Derivatives of logarithmic functions are mainly based on the chain rule. However, we can generalize it for any differentiable function with a logarithmic function. The differentiation of log is only under the base but we can differentiate under other bases, too.
Now we will prove this from first principles:
From first principles, .
Now let then
Find the derivative of at .
Solution 1: Use the chain rule.
Let and . Then we are asked to find .
Using chain rule, we know that
Since and we have
Solution 2: Use properties of logarithms.
We know the property of logarithms . Using this property,
If we differentiate both sides, we see that
since differentiation of which is a constant is
We have seen that , and this is the answer to this question.
Generalization: For any positive real number , we can conclude . Note that the derivative is independent of . This can be proven by writing instead of in the above solutions.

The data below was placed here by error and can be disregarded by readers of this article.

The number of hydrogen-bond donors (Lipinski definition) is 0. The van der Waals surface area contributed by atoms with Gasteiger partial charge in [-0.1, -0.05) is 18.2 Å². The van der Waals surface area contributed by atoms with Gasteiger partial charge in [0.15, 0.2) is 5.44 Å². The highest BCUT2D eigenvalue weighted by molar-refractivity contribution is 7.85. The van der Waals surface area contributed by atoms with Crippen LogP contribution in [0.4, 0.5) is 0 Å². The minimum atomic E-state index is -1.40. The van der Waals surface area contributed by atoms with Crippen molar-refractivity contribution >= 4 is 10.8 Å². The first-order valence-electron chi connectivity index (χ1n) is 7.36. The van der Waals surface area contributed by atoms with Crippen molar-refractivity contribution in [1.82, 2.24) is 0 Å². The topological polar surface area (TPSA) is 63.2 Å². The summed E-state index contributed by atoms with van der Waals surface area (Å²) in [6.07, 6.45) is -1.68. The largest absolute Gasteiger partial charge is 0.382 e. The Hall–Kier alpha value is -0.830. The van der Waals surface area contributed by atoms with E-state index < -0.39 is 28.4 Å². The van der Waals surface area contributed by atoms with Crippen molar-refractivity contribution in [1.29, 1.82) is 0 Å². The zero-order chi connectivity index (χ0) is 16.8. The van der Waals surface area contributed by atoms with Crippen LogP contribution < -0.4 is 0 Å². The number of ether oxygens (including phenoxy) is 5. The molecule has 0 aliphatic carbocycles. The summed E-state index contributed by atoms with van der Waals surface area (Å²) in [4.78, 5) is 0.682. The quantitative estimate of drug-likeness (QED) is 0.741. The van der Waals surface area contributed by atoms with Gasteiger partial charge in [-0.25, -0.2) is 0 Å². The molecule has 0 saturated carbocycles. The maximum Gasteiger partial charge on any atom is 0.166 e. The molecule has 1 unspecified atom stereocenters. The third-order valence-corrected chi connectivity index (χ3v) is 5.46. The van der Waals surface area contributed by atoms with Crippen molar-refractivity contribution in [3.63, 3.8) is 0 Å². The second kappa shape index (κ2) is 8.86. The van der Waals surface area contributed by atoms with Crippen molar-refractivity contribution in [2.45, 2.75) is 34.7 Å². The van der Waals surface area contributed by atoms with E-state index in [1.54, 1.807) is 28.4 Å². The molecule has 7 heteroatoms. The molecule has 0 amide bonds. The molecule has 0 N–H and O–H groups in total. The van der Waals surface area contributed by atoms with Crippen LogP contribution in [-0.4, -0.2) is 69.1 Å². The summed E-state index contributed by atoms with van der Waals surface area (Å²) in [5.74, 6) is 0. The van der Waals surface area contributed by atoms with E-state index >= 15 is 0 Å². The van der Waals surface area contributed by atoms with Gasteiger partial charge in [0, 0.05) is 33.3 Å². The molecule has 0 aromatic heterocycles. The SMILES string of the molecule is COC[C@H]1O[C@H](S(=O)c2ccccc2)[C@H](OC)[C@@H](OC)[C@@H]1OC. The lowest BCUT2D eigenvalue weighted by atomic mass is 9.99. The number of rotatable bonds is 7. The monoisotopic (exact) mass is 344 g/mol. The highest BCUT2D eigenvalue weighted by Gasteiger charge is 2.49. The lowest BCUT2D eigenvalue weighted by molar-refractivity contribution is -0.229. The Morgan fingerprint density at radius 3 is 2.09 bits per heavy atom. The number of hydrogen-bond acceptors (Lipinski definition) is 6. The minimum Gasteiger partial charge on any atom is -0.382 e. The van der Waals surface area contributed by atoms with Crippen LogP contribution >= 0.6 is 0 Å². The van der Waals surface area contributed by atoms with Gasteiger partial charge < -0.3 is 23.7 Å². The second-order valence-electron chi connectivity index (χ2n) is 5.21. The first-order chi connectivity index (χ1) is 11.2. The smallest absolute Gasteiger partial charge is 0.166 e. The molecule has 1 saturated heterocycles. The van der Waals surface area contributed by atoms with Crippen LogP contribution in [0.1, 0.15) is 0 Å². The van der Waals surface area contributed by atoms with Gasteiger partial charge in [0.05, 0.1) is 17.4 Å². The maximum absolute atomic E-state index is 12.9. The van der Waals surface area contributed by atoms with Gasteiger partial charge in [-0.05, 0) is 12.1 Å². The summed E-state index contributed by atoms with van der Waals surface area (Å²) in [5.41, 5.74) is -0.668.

If is a positive real number and , then
We will use base-changing formula to change the base of the logarithm to
Since is a constant,
For any other type of log derivative, we use the base-changing formula.
Since this is a composite function, we can differentiate it using chain rule.
Now we will start with To find its derivative, we will substitute Now the derivative changes to So,
Find the derivative of .
Using the theorem, the derivative of is . In this problem, so .